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Update: Cannabis Dispensary, Arkansas’ 10th, Opens in Conway

4 min read

A medical marijuana dispensary that opened Friday in Conway is the state’s 10th legal outlet for cannabis, state officials said Wednesday, a day after an Alcoholic Beverage Control leader lamented the slow rollout of dispensaries.

Harvest, at 1200 Thomas G. Wilson Drive, passed a final ABC inspection on Tuesday. It opened at 9 a.m. Friday, leaving 22 licensed dispensaries yet to open across the state.

Since the state’s first dispensary opened in Hot Springs on May 10, patients have bought more than 1,730 pounds of medical marijuana totaling $12.35 million in sales, according to ABC spokesman Scott Hardin. Nearly 25,000 Arkansans have qualified for cards allowing medical cannabis use, and the number is steadily growing.

The Arkansas Department of Finance & Administration’s ABC Division oversees enforcement of medical marijuana rules. Its director of enforcement, Boyce Hamlet, told a gathering in Hot Springs on Wednesday night that the slow pace of adding dispensaries was creating a demand problem in Arkansas, keeping medical marijuana prices high and driving patients to the black market.

The chief enforcer in the newly legal medical cannabis industry, authorized by a 2016 statewide vote, asked what will happen if prices remain “through the roof,” according to the Hot Springs Sentinel-Record. “What are people going to do? They’re going to hit the streets. We don’t want that.” The state constitutional amendment on medical marijuana gave the state no oversight on pricing, which is set entirely by the market.

With just 10 of 32 authorized dispensaries in operation, prices are running at more than $15 a gram so far, among the highest prices for legal cannabis in the nation. Patients are authorized to buy 2.5 ounces of cannabis every two weeks, about $1000 at today’s prices, though most patients require far less. Rock City Harvest LLC, which is opening the Conway dispensary, is owned by Elizabeth Barnett, 41%; Mizan Rahman, 34%; Rebecca Nickerson, 20%; and John Arthur Hunt, 5%.

Little Rock business practices attorney Robbin Rahman, who is Mizan Rahman’s son, is serving as spokesman for the new dispensary. The state’s open dispensaries are Harvest; Doctors Orders and Green Springs Medical, both in Hot Springs; Arkansas Natural Products in Clinton; Greenlight Dispensary in Helena; Native Green Wellness in Hensley; Fiddler’s Green in Mountain View; Releaf Center and The Source in Bentonville; and Acanza in Fayetteville.

Busy Harvest

As the first cannabis dispensary to open in Zone 5, the most populous of the eight sectors the state designated for four dispensaries each, Harvest expects to be busy, Rahman said, describing a 5,000-SF dispensary and 3,000-SF cultivation operation in east Conway, behind the Lewis Crossing Shopping Center.

“The front portion of the building includes a spacious retail area that will display a wide selection of non-cannabis items, including vaporizers and other types of hardware that patients may find useful as they figure out what ingestion method works best for them,” said Rahman, a business practice attorney with the Barber Law Firm. The centerpiece will be a circular dispensary room.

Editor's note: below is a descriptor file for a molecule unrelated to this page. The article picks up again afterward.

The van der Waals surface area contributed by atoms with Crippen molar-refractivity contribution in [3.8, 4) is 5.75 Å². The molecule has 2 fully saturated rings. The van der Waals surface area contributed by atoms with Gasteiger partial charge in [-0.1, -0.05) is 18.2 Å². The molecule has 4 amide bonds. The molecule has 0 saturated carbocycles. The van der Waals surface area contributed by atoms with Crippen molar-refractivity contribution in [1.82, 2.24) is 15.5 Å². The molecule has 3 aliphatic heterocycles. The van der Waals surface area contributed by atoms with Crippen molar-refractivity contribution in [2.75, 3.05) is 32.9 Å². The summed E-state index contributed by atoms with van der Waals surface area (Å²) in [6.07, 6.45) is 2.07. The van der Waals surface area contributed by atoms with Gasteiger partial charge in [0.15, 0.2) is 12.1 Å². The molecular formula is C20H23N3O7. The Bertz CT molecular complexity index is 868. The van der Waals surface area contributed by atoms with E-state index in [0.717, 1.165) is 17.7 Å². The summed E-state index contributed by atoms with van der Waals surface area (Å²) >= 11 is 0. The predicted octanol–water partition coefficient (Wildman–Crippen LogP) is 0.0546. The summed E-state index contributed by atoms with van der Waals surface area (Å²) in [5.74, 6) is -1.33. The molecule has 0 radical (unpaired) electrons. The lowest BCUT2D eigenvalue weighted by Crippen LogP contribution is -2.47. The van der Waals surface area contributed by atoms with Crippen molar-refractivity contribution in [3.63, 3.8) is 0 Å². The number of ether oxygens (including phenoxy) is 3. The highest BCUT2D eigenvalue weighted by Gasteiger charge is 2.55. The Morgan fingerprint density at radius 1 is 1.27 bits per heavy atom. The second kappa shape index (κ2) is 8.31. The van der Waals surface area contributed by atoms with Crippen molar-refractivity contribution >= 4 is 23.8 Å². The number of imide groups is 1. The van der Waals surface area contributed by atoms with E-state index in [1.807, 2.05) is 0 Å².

“It has four consultation stations where every patient will receive one-on-one service from one of our staff members,” Rahman said. “Each consultation table will be fully stocked with a variety of cannabis flower, edibles, concentrates and topicals sourced from one of Arkansas’ three currently-operating cultivation facilities.”

The product line will include a full selection of natural products, including CBD, he said. Locally sourced roasted coffee and herbal remedies will be on hand.

“Our main focus for our non-cannabis area will be to showcase some of the truly great Arkansas-based producers of natural products,” he said. “We are very proud of our design and think it will provide Arkansas patients with a truly unique experience.”

The cultivation center will be 3,000 SF in the rear of the building, and Rahman hopes to have it operating by the end of the month. 

“We intend to cultivate a selection of specialty genetics that will be unavailable anywhere else in Arkansas,” he said. Cultivators will supply most of the dispensary’s inventory, he said, but he expects in-house varieties to be “among the most sought-after in the state.”

He wouldn’t say precisely how much the partners have invested in the project so far. 

“The capital investment … is about what you would expect for a highly regulated business that requires a significant amount of security and infrastructure,” Rahman said. “But the real investment, the one that can’t be easily calculated, is the human capital. … We believe in a small business approach and have built Harvest in that model, and that’s how we intend to operate it.”

One key payer will be General Manager Taylor Coleman, who operated a Colorado dispensary for several years, Rahman said. He also noted that his mother, Libby Barnett, who operated a Conway nursery for two decades, has “un-retired” for the cannabis industry. She owns the greatest share of the dispensary, 41%; her husband, Mizan Rahman, has 34 percent.

While cautioning that sales volume is hard to predict, Robbin Rahman said the Conway region has “a bit more built-in population than some of the dispensaries that have opened before us. Plus, our nearest competitor is a fairly significant drive away from us. I definitely expect to be busy.”

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